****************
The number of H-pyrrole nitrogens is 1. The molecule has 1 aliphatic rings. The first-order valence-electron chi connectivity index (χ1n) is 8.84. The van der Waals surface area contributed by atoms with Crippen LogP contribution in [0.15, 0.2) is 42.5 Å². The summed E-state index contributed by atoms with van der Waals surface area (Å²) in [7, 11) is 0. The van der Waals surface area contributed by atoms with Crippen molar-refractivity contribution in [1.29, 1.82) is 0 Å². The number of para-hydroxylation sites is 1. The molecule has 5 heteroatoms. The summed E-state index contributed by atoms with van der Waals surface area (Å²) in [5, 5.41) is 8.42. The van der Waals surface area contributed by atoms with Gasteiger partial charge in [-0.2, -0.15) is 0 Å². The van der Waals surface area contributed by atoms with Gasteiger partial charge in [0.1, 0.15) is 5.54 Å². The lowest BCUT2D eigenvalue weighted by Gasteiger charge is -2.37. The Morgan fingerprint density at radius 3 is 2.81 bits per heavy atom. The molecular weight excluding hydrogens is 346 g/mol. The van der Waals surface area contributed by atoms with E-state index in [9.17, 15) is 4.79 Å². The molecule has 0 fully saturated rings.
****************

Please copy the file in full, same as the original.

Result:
The number of H-pyrrole nitrogens is 1. The molecule has 1 aliphatic rings. The first-order valence-electron chi connectivity index (χ1n) is 8.84. The van der Waals surface area contributed by atoms with Crippen LogP contribution in [0.15, 0.2) is 42.5 Å². The summed E-state index contributed by atoms with van der Waals surface area (Å²) in [7, 11) is 0. The van der Waals surface area contributed by atoms with Crippen molar-refractivity contribution in [1.29, 1.82) is 0 Å². The number of para-hydroxylation sites is 1. The molecule has 5 heteroatoms. The summed E-state index contributed by atoms with van der Waals surface area (Å²) in [5, 5.41) is 8.42. The van der Waals surface area contributed by atoms with Gasteiger partial charge in [-0.2, -0.15) is 0 Å². The van der Waals surface area contributed by atoms with Gasteiger partial charge in [0.1, 0.15) is 5.54 Å². The lowest BCUT2D eigenvalue weighted by Gasteiger charge is -2.37. The Morgan fingerprint density at radius 3 is 2.81 bits per heavy atom. The molecular weight excluding hydrogens is 346 g/mol. The van der Waals surface area contributed by atoms with E-state index in [9.17, 15) is 4.79 Å². The molecule has 0 fully saturated rings.